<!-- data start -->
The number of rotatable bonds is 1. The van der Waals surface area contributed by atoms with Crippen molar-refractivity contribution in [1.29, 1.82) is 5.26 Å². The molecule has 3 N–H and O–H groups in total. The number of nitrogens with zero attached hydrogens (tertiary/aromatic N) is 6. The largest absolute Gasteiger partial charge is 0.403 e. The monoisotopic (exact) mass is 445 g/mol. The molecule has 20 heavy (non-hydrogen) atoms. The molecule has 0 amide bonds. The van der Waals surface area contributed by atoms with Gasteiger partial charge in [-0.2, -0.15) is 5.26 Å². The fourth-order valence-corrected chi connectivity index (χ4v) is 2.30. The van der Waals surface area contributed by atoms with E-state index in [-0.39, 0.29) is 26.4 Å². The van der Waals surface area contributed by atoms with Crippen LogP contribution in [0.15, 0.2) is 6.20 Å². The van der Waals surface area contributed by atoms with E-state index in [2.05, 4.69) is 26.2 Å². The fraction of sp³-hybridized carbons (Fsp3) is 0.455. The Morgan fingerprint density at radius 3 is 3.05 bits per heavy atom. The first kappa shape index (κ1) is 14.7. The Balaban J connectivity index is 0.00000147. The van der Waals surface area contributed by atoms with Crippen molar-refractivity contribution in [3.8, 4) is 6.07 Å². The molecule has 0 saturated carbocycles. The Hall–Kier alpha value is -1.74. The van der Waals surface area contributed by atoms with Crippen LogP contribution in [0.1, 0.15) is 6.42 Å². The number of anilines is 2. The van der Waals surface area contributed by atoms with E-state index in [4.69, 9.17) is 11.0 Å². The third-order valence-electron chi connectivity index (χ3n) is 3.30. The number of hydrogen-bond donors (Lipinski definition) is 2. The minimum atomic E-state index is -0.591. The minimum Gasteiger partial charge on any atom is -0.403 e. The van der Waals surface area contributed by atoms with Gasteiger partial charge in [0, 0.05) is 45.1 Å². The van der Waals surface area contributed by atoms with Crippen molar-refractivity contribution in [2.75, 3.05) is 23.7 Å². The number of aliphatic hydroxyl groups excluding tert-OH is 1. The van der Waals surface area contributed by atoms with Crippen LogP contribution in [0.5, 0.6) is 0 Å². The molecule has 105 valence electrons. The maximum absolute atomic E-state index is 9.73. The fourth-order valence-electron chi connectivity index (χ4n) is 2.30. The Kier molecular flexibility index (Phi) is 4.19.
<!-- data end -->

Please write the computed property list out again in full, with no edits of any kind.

The number of rotatable bonds is 1. The van der Waals surface area contributed by atoms with Crippen molar-refractivity contribution in [1.29, 1.82) is 5.26 Å². The molecule has 3 N–H and O–H groups in total. The number of nitrogens with zero attached hydrogens (tertiary/aromatic N) is 6. The largest absolute Gasteiger partial charge is 0.403 e. The monoisotopic (exact) mass is 445 g/mol. The molecule has 20 heavy (non-hydrogen) atoms. The molecule has 0 amide bonds. The van der Waals surface area contributed by atoms with Gasteiger partial charge in [-0.2, -0.15) is 5.26 Å². The fourth-order valence-corrected chi connectivity index (χ4v) is 2.30. The van der Waals surface area contributed by atoms with E-state index in [-0.39, 0.29) is 26.4 Å². The van der Waals surface area contributed by atoms with Crippen LogP contribution in [0.15, 0.2) is 6.20 Å². The van der Waals surface area contributed by atoms with E-state index in [2.05, 4.69) is 26.2 Å². The fraction of sp³-hybridized carbons (Fsp3) is 0.455. The Morgan fingerprint density at radius 3 is 3.05 bits per heavy atom. The first kappa shape index (κ1) is 14.7. The Balaban J connectivity index is 0.00000147. The van der Waals surface area contributed by atoms with Crippen molar-refractivity contribution in [3.8, 4) is 6.07 Å². The molecule has 0 saturated carbocycles. The Hall–Kier alpha value is -1.74. The van der Waals surface area contributed by atoms with Crippen LogP contribution in [0.1, 0.15) is 6.42 Å². The number of anilines is 2. The van der Waals surface area contributed by atoms with E-state index in [4.69, 9.17) is 11.0 Å². The third-order valence-electron chi connectivity index (χ3n) is 3.30. The number of hydrogen-bond donors (Lipinski definition) is 2. The minimum atomic E-state index is -0.591. The minimum Gasteiger partial charge on any atom is -0.403 e. The van der Waals surface area contributed by atoms with Gasteiger partial charge in [0, 0.05) is 45.1 Å². The van der Waals surface area contributed by atoms with Crippen molar-refractivity contribution in [2.75, 3.05) is 23.7 Å². The number of aliphatic hydroxyl groups excluding tert-OH is 1. The van der Waals surface area contributed by atoms with Crippen LogP contribution in [0.5, 0.6) is 0 Å². The molecule has 105 valence electrons. The maximum absolute atomic E-state index is 9.73. The fourth-order valence-electron chi connectivity index (χ4n) is 2.30. The Kier molecular flexibility index (Phi) is 4.19.